But, it's obvious that would get pretty boring, pretty quick, if they did it every time. Instead, they learned to build that excitement and suspense by subverting the expectation for them to be explosive by withholding. Much like the camera focusing on the empty spaces in a horror film and then nothing happening, the suspense and expectation combined are just as impressive.
Inspired by the control bands like Radiohead and Manchester Orchestra have, Wallflower taught themselves about self-control. "One of the things we really learned from bands like that is that you don't necessarily need to be going at 100mph to get there. Sometimes, really holding back on those moments is really important.
"When we started this band, we've always had three guitars. We started influenced by Balance And Composure, who were so so good at making that noise, and we always have that in us. But I think one of the really big things in the songwriting for making this record was to really hold back on those really bit moments to make sure that when they did happen, it was earned from us. We didn't just all play at the same time, we really built it up to those moments."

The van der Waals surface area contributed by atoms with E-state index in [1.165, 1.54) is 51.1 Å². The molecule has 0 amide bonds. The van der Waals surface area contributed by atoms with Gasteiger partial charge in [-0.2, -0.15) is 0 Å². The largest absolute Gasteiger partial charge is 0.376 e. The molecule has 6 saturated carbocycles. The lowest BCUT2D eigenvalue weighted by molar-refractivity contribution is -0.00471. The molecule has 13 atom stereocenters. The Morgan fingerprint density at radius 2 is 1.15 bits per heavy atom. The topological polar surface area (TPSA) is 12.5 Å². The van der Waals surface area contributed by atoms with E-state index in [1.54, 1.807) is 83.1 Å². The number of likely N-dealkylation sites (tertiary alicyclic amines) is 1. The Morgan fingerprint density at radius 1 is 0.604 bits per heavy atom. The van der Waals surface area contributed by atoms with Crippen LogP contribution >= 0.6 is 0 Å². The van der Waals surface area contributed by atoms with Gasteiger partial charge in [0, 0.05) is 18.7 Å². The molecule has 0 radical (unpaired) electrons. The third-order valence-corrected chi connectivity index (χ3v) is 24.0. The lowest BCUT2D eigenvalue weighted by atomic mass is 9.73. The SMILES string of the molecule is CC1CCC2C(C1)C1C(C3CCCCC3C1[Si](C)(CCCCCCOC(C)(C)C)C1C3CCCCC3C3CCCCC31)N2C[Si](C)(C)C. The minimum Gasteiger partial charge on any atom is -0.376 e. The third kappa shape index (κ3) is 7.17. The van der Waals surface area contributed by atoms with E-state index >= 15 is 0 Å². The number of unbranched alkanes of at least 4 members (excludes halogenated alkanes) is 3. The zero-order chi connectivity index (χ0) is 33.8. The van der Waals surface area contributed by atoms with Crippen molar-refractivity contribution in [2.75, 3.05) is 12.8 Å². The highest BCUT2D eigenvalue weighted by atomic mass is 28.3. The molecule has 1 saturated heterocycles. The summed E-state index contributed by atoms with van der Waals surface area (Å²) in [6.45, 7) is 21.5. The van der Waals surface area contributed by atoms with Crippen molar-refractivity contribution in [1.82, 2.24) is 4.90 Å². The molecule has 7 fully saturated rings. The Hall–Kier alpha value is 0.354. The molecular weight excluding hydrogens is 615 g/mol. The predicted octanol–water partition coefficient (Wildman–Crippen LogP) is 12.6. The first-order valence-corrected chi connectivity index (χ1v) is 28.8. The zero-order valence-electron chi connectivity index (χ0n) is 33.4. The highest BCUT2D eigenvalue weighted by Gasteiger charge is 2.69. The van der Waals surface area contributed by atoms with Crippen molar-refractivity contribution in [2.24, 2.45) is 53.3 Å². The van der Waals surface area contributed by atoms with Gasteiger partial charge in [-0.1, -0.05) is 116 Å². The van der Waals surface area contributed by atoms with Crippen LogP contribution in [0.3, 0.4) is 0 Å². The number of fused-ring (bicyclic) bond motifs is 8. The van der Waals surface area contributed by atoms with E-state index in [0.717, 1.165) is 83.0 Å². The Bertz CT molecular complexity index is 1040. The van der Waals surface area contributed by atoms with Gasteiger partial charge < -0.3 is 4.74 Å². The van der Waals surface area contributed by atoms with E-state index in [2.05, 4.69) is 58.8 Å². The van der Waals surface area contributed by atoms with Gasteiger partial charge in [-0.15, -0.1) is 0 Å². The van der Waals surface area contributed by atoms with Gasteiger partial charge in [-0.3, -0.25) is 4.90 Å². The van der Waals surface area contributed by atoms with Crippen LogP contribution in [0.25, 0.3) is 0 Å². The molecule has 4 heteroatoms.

He continues, "On the other side of that, one of my favourite songs on the record, 'Blood and Stone' that's probably one of the first times we've written a song that stays soft and doesn't jump and crescendo.
"It's that opportunity you've got with making an album to write a nice, slow, quiet, song that does everything without going to that real high, loud, point and, from a songwriting perspective, it's one of those things we were all so so proud of.